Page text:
Fig. 5 describes the result of the lateral distance of traveling along the pylon course slalom test road. It can be seen from the figure that the vehicle can successfully complete the pylon course slalom test road process without crossing the road boundary conditions with the speed of 90 km/h indicating good control performance of the proposed method.

Fig. 6 is the simulation result of steering torque. It can be seen from the figure that there are peak values at 140 m, 175 m, 240 m, and 280 m, indicating that the driver manipulates the car strenuously.

Fig. 5. Lateral distance

 Lateral distance

Fig. 7 is the simulation result of the traction force of front wheel. The figure indicates that the traction force of front wheel keeps growing until 1.63 kN. However, it can be seen from the curve that the curve slope keeps being small until 0 at 400 m.

Fig. 8 is the simulation result of the longitudinal velocity. It is shown that longitudinal velocity keeps growing until 127 km/h. So, the driver should be cautious about maneuvering the car.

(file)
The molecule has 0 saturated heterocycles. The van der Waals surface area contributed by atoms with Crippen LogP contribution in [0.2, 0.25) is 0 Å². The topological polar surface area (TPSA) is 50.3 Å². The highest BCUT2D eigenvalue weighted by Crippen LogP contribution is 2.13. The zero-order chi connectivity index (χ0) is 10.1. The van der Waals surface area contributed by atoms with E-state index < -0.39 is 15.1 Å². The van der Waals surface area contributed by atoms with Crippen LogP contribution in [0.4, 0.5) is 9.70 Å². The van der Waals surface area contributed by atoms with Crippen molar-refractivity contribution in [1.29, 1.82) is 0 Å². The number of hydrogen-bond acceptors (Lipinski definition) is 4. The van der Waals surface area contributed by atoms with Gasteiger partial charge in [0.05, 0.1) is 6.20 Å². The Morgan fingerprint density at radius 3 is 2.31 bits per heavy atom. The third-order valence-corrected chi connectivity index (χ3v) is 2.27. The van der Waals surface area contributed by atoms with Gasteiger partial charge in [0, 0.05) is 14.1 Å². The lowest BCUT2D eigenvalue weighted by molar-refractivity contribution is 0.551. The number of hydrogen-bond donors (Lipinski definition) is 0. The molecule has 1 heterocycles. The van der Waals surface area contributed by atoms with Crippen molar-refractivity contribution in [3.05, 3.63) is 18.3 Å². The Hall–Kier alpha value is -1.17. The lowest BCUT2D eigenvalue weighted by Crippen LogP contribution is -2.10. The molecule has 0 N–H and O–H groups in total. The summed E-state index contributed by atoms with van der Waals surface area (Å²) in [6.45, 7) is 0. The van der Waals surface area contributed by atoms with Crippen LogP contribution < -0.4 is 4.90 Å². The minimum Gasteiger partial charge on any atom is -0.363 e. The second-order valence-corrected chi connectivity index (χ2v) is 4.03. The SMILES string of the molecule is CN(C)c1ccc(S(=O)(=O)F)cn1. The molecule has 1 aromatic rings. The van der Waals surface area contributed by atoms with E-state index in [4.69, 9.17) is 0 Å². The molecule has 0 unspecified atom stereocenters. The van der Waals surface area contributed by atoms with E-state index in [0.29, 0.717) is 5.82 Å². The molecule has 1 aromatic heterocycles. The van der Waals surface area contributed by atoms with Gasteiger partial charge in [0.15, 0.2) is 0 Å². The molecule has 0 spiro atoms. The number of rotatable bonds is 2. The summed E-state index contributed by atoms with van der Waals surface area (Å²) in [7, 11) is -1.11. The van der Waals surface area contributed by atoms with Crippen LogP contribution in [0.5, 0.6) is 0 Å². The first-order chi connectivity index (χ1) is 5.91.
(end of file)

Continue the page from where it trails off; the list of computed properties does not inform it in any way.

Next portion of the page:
Fig. 6. Steering torque

 Steering torque

Fig. 7. Traction force of front wheel

 Traction force of front wheel

Fig. 8. Longitudinal velocity

 Longitudinal velocity

4.2. Evaluation of obstacle avoidance capability

In order to compare the obstacle avoidance capability of different vehicles in the same path trajectory conditions, another vehicle which is remarked as vehicle 2 (The vehicle referred above is remarked as vehicle 1) completes the pylon course slalom test road process without crossing the road boundary conditions with the speed of 90 km/h. And the parameters of vehicle 2 used in the simulation are shown in Table 3.

Table 3. Simulation parameters

Symbol
Value
Unit
m
1265
kg
I z
1800
kg·m2
a
1.170
m
b
1.195
m
i
20
C φ 1
60544
N·m/rad
C φ 2
32750
N·m/rad
c f
–60042
N/rad
c r
–109295
N/rad
h g
0.53
m